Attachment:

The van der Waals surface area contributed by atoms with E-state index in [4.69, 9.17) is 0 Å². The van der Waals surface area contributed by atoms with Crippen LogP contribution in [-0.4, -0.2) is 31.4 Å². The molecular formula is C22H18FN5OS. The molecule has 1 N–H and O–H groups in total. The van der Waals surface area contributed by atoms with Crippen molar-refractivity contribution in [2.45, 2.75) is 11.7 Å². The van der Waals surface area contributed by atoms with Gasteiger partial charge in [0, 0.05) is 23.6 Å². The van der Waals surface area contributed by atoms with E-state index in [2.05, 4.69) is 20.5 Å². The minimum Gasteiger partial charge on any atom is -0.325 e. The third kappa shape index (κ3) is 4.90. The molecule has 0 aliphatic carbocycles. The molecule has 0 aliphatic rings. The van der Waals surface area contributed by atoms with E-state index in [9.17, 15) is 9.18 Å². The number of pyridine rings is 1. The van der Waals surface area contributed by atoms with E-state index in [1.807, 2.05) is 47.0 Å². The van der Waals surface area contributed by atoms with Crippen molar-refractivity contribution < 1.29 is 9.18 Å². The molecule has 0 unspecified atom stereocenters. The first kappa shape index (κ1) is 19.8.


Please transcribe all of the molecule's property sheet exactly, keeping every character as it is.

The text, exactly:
The van der Waals surface area contributed by atoms with E-state index in [4.69, 9.17) is 0 Å². The van der Waals surface area contributed by atoms with Crippen LogP contribution in [-0.4, -0.2) is 31.4 Å². The molecular formula is C22H18FN5OS. The molecule has 1 N–H and O–H groups in total. The van der Waals surface area contributed by atoms with Crippen molar-refractivity contribution in [2.45, 2.75) is 11.7 Å². The van der Waals surface area contributed by atoms with Gasteiger partial charge in [0, 0.05) is 23.6 Å². The van der Waals surface area contributed by atoms with E-state index in [2.05, 4.69) is 20.5 Å². The minimum Gasteiger partial charge on any atom is -0.325 e. The third kappa shape index (κ3) is 4.90. The molecule has 0 aliphatic carbocycles. The molecule has 0 aliphatic rings. The van der Waals surface area contributed by atoms with E-state index in [9.17, 15) is 9.18 Å². The number of pyridine rings is 1. The van der Waals surface area contributed by atoms with E-state index in [1.807, 2.05) is 47.0 Å². The van der Waals surface area contributed by atoms with Crippen molar-refractivity contribution < 1.29 is 9.18 Å². The molecule has 0 unspecified atom stereocenters. The first kappa shape index (κ1) is 19.8.